Results from the multiple logistic regression analysis, showed that professional workers and students had a significantly higher risk for body pain, while farmers had a significantly lower risk compared with individuals in other occupations. Educational level was significant, and negatively associated with body pain.
Our results are in line with previous studies that found low SES associated with a high rate of body pain. In general, highly educated individuals in this study had significantly more favorable health outcomes compared to those with less education. However, Riskowski using the National Health and Nutrition Examination Survey, reported that the people with high SES are more likely to have body pain. Of note, farmers in our study had significantly lower risk of body pain compared to other occupations.
One possible explanation of the variation of body pain is the occupation of participants (1 important component of the SES). Chu et al reported that 68% of pain patients had a history of injury occurrence at work and other studies reported that occupation is associated with low back pain.[23,24] Jin et al conducted a cross-section study in China and found that garment workers had a higher annual prevalence of low back pain (74%) compared to teachers (40%), and had a prevalence ratio of 1.9 (95% CI = 1.4–2.4). These results could be explained by the nature of work within this occupational category, especially among persons doing work in fixed and sedentary postures that would likely impact the back area compared to other body parts/regions.
Another potential mechanism is that SES is associated with pain tolerance and tolerance interval. Miljković et al investigated the association of experimentally induced pain threshold and tolerance within different SES categories. A significant association between experimentally induced pain tolerance and tolerance interval with material status was shown, suggesting that poor people indeed do hurt more with respect to pain compared to those in the higher wealth categories. In their study, education was strongly correlated with pain in the correlation analysis, but the use of multivariate analytic methods yielded nonsignificant results and suggested that only material status was associated with pain tolerance and tolerance interval.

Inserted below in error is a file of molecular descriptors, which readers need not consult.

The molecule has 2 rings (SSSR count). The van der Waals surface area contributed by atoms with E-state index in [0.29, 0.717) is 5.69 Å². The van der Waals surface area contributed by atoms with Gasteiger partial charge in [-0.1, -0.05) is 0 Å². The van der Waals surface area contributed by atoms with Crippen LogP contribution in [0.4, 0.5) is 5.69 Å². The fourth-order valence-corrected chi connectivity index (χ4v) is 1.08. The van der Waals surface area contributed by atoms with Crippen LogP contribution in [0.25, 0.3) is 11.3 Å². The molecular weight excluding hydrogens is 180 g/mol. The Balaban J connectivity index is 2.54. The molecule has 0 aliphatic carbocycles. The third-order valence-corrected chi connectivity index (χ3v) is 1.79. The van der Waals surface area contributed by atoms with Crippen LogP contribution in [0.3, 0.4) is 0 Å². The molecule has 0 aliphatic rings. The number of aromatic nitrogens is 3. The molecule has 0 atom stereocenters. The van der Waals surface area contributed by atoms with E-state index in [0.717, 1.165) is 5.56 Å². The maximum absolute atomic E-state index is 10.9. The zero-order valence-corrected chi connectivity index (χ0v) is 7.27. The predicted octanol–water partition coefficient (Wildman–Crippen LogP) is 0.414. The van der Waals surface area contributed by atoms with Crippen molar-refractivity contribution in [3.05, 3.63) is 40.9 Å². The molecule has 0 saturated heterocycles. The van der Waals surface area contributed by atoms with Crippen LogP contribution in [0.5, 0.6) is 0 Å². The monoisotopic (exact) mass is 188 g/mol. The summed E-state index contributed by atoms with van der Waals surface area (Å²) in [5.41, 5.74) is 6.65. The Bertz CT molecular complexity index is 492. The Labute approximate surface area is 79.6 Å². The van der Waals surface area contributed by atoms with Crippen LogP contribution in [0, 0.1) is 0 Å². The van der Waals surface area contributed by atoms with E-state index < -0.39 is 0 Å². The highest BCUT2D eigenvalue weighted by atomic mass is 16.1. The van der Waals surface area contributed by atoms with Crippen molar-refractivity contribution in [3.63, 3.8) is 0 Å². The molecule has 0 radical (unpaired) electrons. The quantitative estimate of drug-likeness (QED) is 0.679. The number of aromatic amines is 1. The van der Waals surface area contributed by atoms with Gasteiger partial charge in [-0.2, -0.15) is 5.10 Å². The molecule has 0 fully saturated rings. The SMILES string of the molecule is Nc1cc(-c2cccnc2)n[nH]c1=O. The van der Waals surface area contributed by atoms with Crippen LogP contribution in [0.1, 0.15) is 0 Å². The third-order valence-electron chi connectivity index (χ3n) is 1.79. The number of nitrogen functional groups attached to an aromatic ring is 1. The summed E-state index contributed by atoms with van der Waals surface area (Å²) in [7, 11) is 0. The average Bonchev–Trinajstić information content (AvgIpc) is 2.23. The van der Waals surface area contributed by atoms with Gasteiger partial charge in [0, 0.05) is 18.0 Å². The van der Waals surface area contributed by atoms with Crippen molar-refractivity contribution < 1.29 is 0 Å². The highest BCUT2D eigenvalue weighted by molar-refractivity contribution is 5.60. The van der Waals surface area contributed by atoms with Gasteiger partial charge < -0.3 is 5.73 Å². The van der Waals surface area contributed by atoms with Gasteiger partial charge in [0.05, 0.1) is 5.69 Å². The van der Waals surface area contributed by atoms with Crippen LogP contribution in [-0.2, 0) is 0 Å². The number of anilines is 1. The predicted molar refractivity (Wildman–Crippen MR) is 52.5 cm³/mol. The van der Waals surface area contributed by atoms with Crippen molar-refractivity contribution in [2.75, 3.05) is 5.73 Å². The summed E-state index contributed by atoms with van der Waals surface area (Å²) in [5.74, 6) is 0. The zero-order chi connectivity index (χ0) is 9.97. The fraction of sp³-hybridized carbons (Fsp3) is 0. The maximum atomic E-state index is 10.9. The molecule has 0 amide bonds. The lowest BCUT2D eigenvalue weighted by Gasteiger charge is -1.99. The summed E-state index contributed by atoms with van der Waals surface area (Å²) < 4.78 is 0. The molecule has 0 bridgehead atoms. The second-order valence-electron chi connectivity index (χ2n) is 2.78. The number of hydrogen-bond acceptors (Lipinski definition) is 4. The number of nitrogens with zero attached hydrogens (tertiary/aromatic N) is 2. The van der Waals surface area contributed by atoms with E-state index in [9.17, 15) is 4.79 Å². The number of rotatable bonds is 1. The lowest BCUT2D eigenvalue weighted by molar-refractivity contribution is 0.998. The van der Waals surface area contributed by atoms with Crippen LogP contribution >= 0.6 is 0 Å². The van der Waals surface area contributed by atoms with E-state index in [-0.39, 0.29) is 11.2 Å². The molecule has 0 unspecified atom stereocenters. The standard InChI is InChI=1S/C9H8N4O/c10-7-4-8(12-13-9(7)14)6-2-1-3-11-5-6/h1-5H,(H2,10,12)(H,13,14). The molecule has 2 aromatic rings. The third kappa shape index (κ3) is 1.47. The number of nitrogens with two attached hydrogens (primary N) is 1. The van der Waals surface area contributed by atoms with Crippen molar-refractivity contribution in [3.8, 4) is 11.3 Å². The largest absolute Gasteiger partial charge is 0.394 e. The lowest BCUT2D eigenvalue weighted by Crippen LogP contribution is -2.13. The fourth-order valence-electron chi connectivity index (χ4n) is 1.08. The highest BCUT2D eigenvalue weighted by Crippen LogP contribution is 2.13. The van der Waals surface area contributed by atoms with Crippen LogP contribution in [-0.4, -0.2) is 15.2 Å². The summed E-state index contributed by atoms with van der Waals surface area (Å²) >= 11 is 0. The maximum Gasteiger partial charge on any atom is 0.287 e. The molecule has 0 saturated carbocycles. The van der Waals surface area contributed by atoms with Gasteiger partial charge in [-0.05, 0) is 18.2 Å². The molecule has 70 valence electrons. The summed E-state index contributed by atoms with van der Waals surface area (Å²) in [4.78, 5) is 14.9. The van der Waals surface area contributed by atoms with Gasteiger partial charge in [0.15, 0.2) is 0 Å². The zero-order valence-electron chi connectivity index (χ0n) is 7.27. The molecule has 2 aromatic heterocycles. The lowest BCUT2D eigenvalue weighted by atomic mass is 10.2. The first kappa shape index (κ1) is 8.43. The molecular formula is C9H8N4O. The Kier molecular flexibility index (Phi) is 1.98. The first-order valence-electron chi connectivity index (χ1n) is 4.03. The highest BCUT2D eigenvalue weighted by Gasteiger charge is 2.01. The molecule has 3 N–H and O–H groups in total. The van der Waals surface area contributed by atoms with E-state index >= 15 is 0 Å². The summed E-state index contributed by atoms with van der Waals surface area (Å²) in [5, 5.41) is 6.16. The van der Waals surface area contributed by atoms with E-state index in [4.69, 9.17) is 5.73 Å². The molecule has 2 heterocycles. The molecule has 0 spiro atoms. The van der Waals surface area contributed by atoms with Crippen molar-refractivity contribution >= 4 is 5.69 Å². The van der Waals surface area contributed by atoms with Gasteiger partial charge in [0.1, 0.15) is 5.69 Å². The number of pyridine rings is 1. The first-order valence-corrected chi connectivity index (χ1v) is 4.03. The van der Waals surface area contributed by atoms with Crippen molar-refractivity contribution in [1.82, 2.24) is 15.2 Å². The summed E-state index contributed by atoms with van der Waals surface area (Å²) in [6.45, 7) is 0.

Body pain is self-reported, and there are individual differences in sensitivities and tolerance levels for body pain. Until now, we do not have an objective measurement of body pain to validate the self-reported nature body pain. In general, this study found that farmers have a higher threshold of pain compared to nonfarmers. Also, compared with white collar workers, farmers had a lower prevalence of neck, or shoulder pain due to work environments, but they could at times have a higher prevalence of low back pain.
Further, lower levels of educational attainment and income levels are associated with a chronic pain diagnosis. Jöud et al conducted a study on 3730 people in Sweden during 2010 to 2012 and reported that low (OR = 1.69; 95% CI: 1.50–1.91) or moderate education (OR = 1.43; 95% CI: 1.30–1.57), and low (OR = 1.40; 95% CI: 1.25–1.57) or moderate income (OR = 1.24; 95% CI: 1.10–1.38) was associated with a chronic pain diagnosis. Additionally, lack of efficient and effective pain management results in high levels of chronic pain recurrence.
The SES was also associated with pain management, and educational levels and family income have been shown to be significantly associated with treatment for low back pain. Chen et al found that the higher education levels, especially, bachelor degrees (β6: −0.96; 95% CI: −1.69 to −0.22) and postgraduate (β6: −2.10; 95% CI: −3.39 to −0.81) degrees were associated with lower probability of choosing a treatment option for pain among patients with low back pain. Of note, Chen et al's study was conducted among patients with pain who visit a traditional Chinese medicine center with the aim of being treated with acupuncture or low frequency infrared treatment.